Get the most from you pineapple. Try recycling it into a houseplant. First, twist off the leafy top of the fruit and let it dry 1 week. Then, peel off the 4 bottom leaves. Place it in an 8-inch clay pot filled with 1/3rd sand and 2/3rds potting soil. Keep it slightly moist as overwatering causes rot and place it in a warm place with filtered light.Soon the plant will begin to grow anew. You may even see it produce another fruit which emerges from the top of the plant.
Gardeners are by nature, adept weather watchers. Some of us are better with pictures than with words. This is also true with weather predictions. Thanks to the National Center for Atmospheric Weather (NCAR), here is a link to a great web site that graphically shows you the next 48 hours of weather. It is helpful in allowing you to envision where the fronts are coming from and the severity of the future weather. See the link here.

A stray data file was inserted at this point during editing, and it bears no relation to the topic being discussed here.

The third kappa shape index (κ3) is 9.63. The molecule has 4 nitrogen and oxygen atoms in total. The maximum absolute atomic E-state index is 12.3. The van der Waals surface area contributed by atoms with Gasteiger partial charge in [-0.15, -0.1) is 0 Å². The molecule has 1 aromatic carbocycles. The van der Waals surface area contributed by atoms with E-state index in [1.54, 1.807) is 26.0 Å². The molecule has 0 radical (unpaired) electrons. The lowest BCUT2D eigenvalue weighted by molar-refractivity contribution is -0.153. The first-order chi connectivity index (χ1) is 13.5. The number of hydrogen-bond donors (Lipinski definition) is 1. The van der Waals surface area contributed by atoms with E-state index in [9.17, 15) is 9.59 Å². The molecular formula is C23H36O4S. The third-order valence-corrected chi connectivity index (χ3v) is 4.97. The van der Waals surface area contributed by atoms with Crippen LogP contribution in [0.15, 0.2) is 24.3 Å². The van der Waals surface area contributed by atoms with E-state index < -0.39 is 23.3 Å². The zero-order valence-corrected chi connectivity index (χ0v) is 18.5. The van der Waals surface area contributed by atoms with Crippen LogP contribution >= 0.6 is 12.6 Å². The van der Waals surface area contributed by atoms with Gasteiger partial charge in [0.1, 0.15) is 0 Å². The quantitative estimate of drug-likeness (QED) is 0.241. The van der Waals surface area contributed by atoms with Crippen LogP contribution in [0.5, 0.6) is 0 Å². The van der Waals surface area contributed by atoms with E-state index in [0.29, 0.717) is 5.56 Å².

Before it gets really cold, check the garage, storage shed and yard for a roundup of your tools, sprinklers and hoses.
• Scrape the dirt off the tools and rub vegetable oil on the handles and blades to prevent rust and wood cracks.
• Drain and store your sprinklers and hoses.
• If water is left in plastic sprinklers, ice may form and crack them if they are stored where it gets below freezing. Don’t forget to bring in water timers too!
• Check and clean out the gutters. This can prevent possible basement flooding.
• Sweep your chimney to prevent a chimney fire. If you are comfortable getting up on and being up on your roof you can purchase a chimney sweep tool and do this yourself.
• Rake up your leaves and compost them or use a blower/vac to suck them up which also grinds them into a fine mulch that you can apply to your growing beds. You can also mow your leaves into tiny pieces with an electric or gas powered mower which makes a great soil amendment for your lawn.
The Old Farmer’s Almanac is out for 2012-2013 and it doesn’t look good for the Rocky Mountains, although Cheyenne is predicted to be “wet and mild.” We suppose that that is better than “dry.” Click here to view the map Here is where you can find out more about the Old Farmer’s Almanac: Click here